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The president agreed to meet the demands of a ruthless foreign leader rather than to fight back against his aggression.
That’s not “breaking news.” But it is true. A U.S. president paid yearly to a despot to reduce attacks on Americans rather than launching a counterattack, because he believed it was the better option.
The president was George Washington. The nation celebrates his birthday, a legal federal holiday. (“President’s Day” has no official standing) As I do every year, I recall aspects of his historic contribution to the country he led.
Three Barbary States in North Africa were high-jacking American and other countries’ commercial vessels and seizing their crews. The pirate states demanded ransom and annual payments to cease their aggression and return American sailors. Washington strongly opposed paying such tribute.
But Congress would fund only the most limited federal government. Washington favored a larger federal budget that would allow the country to have a navy. Without one, the U.S. lacked the means to respond to the pirate nations.
Faced with a choice between a lengthy legislative fight to build the U.S. Navy and abandoning captive Americans or paying ransom, Washington unhappily chose to bribe the enemy.
Much as today, the government was split between two new parties that refused to compromise. The Federalists backed commerce and a larger government and the Republicans supported agriculture and limited government. Given his stature, Washington hoped to remain above this split but came under attack by Thomas Jefferson’s Republicans.
Though his own views were more closely aligned with the Federalists, he tried to remain independent. He favored policies that would produce results not political wins. He risked his reputation and fortunately felt no need to posture to pursue any political ambition. He was pragmatic, what some today call a “problem solver.”
His method of governing is missing today. Politics lack people who seek solutions whatever their parties may favor and are willing to risk political defeat for putting practical solutions above party loyalty. Washington had the benefit of being a man without a party.
Washington invented term limits. Earlier, when as general he resigned his commission and relinquished power, King George III, his former foe, reportedly said that if Washington could do that, he was the greatest man in the world. As president, he decided to serve only two terms. His decision eventually became a constitutional amendment.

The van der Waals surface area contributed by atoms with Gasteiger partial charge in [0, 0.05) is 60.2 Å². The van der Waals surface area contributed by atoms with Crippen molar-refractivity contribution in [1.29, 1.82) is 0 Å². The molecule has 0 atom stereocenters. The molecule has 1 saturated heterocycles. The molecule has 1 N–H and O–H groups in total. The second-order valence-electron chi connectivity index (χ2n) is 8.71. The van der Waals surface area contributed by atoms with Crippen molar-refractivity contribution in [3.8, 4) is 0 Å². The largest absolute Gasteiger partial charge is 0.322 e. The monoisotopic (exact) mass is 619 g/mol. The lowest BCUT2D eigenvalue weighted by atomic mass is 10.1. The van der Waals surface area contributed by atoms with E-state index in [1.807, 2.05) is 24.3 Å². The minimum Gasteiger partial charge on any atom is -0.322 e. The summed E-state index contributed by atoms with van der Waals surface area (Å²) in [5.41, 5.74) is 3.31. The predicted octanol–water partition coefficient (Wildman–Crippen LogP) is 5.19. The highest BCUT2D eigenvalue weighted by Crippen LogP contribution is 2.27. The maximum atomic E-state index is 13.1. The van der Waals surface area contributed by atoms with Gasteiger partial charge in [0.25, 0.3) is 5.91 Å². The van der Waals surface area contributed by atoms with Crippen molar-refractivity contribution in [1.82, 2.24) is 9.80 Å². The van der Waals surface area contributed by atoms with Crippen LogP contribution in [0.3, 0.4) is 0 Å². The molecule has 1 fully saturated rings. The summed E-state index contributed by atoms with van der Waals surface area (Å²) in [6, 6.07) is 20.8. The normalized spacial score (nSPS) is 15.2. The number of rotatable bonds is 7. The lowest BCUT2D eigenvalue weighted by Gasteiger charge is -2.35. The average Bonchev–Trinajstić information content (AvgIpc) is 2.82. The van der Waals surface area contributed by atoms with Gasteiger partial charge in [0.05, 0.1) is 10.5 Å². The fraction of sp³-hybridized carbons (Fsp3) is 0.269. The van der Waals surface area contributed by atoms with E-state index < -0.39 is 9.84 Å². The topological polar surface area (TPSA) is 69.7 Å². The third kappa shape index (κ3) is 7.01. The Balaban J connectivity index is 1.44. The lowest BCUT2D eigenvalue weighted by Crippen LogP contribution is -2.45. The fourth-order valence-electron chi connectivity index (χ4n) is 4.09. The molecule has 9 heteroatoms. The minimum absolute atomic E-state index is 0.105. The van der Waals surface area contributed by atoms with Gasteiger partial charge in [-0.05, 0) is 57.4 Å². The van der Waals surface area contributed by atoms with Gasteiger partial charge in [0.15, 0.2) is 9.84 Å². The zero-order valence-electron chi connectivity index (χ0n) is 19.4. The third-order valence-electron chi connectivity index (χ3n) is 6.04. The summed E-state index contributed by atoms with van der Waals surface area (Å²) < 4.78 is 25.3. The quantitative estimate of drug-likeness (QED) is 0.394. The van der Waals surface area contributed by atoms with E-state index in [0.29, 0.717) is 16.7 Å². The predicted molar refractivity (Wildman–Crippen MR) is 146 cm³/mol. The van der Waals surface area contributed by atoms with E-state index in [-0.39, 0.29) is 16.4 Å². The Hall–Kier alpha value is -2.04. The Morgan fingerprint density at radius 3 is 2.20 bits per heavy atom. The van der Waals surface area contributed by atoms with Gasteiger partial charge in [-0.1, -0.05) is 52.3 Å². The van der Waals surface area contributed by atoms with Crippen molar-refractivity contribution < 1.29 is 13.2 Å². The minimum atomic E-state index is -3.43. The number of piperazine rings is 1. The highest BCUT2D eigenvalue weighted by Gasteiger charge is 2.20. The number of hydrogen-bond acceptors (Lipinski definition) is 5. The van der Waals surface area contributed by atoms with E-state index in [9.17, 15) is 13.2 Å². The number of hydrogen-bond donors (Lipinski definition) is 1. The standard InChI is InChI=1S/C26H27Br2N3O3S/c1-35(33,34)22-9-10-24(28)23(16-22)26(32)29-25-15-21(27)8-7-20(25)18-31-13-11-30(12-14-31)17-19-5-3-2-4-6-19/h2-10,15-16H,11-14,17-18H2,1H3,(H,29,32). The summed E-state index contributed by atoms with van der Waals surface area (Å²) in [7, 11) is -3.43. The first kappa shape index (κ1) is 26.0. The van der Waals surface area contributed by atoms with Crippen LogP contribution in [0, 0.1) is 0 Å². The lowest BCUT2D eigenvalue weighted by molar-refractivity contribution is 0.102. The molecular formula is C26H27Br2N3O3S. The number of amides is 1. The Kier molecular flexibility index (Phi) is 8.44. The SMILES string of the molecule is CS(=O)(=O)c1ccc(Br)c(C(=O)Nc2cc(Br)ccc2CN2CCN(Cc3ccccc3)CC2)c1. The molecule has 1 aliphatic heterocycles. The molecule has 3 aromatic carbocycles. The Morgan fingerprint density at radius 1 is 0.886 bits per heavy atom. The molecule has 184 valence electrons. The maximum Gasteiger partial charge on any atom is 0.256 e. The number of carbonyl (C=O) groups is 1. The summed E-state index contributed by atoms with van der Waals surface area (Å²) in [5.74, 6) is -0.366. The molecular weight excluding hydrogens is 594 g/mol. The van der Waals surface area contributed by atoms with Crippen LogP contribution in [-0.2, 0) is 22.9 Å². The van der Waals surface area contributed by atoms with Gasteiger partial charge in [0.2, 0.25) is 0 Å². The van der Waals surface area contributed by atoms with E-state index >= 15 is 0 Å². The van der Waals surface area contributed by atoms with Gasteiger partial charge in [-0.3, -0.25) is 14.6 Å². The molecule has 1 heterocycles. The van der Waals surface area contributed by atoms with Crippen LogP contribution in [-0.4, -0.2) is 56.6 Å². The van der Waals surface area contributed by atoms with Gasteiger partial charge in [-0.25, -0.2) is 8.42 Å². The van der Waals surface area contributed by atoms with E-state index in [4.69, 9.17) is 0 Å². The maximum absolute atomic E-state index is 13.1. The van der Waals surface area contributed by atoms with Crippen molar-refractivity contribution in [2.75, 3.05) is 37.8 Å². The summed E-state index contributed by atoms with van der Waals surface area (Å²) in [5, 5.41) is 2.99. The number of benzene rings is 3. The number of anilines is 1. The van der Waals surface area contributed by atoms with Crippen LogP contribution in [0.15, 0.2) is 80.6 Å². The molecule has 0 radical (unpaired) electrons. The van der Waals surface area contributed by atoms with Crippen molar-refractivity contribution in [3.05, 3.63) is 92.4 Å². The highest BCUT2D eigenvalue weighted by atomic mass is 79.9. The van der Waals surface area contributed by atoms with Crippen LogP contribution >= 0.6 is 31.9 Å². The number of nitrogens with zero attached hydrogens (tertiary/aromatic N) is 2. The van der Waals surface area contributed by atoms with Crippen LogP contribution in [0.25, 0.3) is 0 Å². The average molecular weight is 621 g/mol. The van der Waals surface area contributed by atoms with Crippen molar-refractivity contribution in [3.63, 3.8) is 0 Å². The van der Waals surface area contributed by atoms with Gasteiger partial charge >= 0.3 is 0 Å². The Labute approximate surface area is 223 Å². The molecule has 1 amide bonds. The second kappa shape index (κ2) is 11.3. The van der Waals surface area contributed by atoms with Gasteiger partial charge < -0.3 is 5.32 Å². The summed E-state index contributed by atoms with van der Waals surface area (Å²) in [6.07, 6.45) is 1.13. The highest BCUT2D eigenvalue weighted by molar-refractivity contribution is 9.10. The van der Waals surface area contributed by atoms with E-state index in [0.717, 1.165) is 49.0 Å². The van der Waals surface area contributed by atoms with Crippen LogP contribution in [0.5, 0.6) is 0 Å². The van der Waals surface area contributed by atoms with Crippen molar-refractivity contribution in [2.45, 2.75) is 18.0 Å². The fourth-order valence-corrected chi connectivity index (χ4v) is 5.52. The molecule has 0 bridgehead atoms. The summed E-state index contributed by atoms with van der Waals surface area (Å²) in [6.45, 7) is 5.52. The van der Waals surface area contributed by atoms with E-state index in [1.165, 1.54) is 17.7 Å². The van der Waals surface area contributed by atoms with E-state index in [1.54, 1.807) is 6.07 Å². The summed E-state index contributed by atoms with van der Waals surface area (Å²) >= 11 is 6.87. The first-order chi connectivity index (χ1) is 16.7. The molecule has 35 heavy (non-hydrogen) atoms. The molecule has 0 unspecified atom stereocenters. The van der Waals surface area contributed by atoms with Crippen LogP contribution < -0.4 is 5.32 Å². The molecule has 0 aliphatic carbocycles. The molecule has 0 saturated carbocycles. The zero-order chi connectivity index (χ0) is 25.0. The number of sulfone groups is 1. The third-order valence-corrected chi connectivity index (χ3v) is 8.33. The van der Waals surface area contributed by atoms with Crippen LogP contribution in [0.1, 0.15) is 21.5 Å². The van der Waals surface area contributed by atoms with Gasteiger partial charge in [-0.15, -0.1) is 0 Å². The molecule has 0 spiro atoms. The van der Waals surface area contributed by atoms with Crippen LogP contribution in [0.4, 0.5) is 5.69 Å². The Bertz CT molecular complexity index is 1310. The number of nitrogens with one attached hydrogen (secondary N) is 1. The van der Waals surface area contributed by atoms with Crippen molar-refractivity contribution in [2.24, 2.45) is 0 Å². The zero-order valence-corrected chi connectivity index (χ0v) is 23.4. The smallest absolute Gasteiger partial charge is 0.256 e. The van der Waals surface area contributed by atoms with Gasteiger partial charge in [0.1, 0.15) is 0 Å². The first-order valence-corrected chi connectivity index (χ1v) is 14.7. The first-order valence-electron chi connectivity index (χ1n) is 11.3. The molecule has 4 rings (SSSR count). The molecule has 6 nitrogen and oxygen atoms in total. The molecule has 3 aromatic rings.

He risked being a “lame duck” in his second term, perhaps losing influence because he would soon be gone. But he could show that he was more committed to doing his job as well as he could than to holding onto to his office and political control.
Washington was a rare leader. No other elected federal official is subject to term limits. Most members of Congress make political survival their highest priority. Maine’s version of term limits is so weak it amounts to a revolving door.
Along with other historic figures, Washington has been criticized for owning slaves. Though slavery was common during his lifetime, he surely knew it was wrong. Still, he believed he could not disrupt that “peculiar institution” without tearing the fragile new country apart. For him, allowing slavery was a pragmatic choice. He knew it could not last.
Unlike others, he tried to keep his slave families intact. Long before any other prominent slave-owning leader acted, he provided that his widow should free his 120 slaves, which Martha Washington did soon after his death. Slavery was not officially ended for another 65 years.
His life teaches lessons, still valuable today. His experience with what amounted to an all-volunteer army during the Revolutionary War revealed to him that the U.S. could not become a major world power, able to develop its territory, without a strong, well-financed federal government.
By today’s standards, he would be the target of both parties. He favored what was considered a large and powerful central government, financed by taxes from the commerce and agriculture it protected and promoted. He aimed to pay down the national debt and not finance normal government operations by more borrowing.
Perhaps even more important and certainly missing in government today, he sought solutions that would work not merely serve political ends. Public service was not meant to be a career, but rather to be a way of lending your skills to helping your community for a limited period.
A wit once wrote that politics is about two parties – the “Ins” who want to stay in and the “Outs” who want to get in. That quip seems never to have been more true than it is now. That was not Washington’s view of public service.
Regrettably, George Washington’s record as a political leader has faded. His independent leadership produced results and set an example still worth following.